Nonetheless, residents want to see more action.
 
“Imagine if you ended up being hundreds of thousands of dollars in debt because you have a worthless home, and not because you purchased something outside of your means, but because the government came in and took it away from you,” said Mushigon. “I have to be here to protect my home and protect my family and my neighborhood because, as I see it, you’re not doing anything right now.”
If you plan to speak during "public comment" at the August 13 meeting it is recommended that you drive to City Hall today and fill out a speaker card today.

Pasadena City Hall is closed tomorrow.

Advance speaker cards for the Monday meeting will be accepted by the city clerk's office until 5:30 this afternoon, Thursday, August 9.

There is a real concern that PRO 710 advocates may attempt to fill out all the cards to keep Anti 710 people from speaking

Sylvia
By Peggy Drouet: At the Metro/Caltrans meeting last night, I asked the Metro study representative if they have considered being the first city in the world to build an electric highway for trucks. She said she hadn't heard about it, which is quite surprising as it was introduced to the world at the Electric Vehicle Symposium in Los Angeles this May. Doesn't anyone from Metro/Caltrans go to these symposiums? Try to picture what an electric highway could mean for LA and also for us: a dedicated so much less polluting truck route from the Long Beach/LA ports all the way to the high desert using already existing freeways, thereby negating the need to extend the 710. The link:

http://la.curbed.com/archives/2012/05/the_710_could_become_the_worlds_first_electric_ehighway.php

Google Siemens Electric Highway and you will come up with more articles. One I had read is that federal funds would pay for the highway, which would increase the amount of money left from Measure R for public transportation.
By Peggy Drouet. Has everyone noticed that in the literature from our Congressman Adam Schiff he did not take a position on the extension of the 710 through our neighborhood. Does anyone know where he stands on this issue?
By Peggy Drouet. It appears that the City of Pasadena has known about the possibility that our neighborhood was being investigated as early as March 2009 as part of their tunnel project, when the soil was tested at W. Colorado Blvd. and Avenue 64. Link: http://www.dot.ca.gov/dist07/710study/pdfs/710%20TTS%20BN--0016%20Z3-B1%20W.%20Colorado%20Blvd%20and%20Avenue%2064%20CH2MHILL%203.pdf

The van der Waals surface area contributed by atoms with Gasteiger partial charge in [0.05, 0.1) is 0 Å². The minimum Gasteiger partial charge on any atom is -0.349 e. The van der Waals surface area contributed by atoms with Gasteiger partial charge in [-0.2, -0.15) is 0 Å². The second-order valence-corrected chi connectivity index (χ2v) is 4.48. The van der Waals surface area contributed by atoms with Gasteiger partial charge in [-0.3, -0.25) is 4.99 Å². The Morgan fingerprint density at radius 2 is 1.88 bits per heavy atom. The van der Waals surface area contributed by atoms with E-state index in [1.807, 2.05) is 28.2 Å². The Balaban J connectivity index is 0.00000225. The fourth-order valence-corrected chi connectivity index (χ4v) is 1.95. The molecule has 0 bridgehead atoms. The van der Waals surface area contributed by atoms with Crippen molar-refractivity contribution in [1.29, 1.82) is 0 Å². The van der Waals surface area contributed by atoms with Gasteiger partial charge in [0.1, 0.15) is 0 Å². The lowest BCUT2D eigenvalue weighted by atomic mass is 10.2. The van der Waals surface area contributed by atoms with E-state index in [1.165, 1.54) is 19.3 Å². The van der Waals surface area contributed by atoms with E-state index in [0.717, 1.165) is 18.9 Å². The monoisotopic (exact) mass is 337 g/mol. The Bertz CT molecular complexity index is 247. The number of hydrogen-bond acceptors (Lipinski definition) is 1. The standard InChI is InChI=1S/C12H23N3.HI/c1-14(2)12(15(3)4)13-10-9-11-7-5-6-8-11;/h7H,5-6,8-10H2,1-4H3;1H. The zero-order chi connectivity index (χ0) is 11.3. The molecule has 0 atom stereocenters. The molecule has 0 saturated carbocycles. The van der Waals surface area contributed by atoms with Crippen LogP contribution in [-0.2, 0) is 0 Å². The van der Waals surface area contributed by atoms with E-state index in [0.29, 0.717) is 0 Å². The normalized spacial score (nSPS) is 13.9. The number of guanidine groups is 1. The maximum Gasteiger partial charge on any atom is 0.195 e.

Which brings up the name CH2MHill, which has been awarded the environmental study for our area. There has been questions about the business ethics, such as kickbacks, about this company. See

http://southpasadena.patch.com/articles/710-freeway-gap-closure-caltrans-metro-
environmental-study-south-pasadena-transit
>>
 
http://www.aim.org/special-report/the-case-of-ch2m-hill-2-billion-in-crony-stimulation/
 
Can we have faith that this company will give our area an impartial environmental review? 
By Peggy Drouet. In case you haven't seen a copy of this e-mail that I sent to our elected representatives and to the SR-710 Study group and to the Metro board, I am posting it here:


To: SR-710 Study, One Gateway Plaza, Los Angeles, CA 90012
From: Peggy Drouet, 187 San Miguel Road, Pasadena, CA 91105; e-mail: pdrouet@earthlink.net
Re: The two proposed routes, the F-5 North Portal and the H-2 Plan Along Ave 64, through the San Rafael neighborhood.
From viewing these proposed routes, I have come to the conclusion that the designers of these routes have little knowledge of the unique and sensitive geology of the San Rafael neighborhood. I cannot fault you for not discovering it as the information is hard to find, and, additionally, as the City of Pasadena has been seen to be mystified about it whenever I have asked (for the last 38 years) for help with my storm drainage problems, except for one city engineer who took interest in it about 15 years ago, who informed me, after he researched the drainage problems in the area, that I had opened up a whole can of worms with my questions, one problem being discovered were a number of , at that time, 50-year old, 50-inch cast iron drainage pipes that were deteriorating. However, I also had the Los Angeles County storm drainage people come to my house. They were so relieved to hear that what they thought were their responsibilities in our area as to drainage problems were really the City of Pasadena’s problems. They had recently spent a great deal of money and time fixing a huge drainage problem on Laguna Road near the back of the San Rafael School.
The San Rafael neighborhood has a very high water table, in fact, it is so high that many houses in the neighborhood were built with full basements, needed because of the water collecting under the houses during even moderate rain falls. Most of us with basements have installed sump pumps to pump out the water coming into our basements. Other homeowners without basements have installed sump pumps in their crawl space under their houses to keep water from entering their houses from below.
There are underground streams and underground springs in the San Rafael neighborhood, some already located and some not. One of the underground streams is named the Annandale Stream. It is mostly, but not entirely, contained in the storm drain, built in 1958, running down the middle of Annandale Road. What is not contained comes down along the back walls of both San Miguel Avenue and Annandale Road and which has been nicknamed the Annandale Creek. If this absolutely necessary storm drain is covered over by 6 lanes of traffic, how will it be able to be repaired if need be?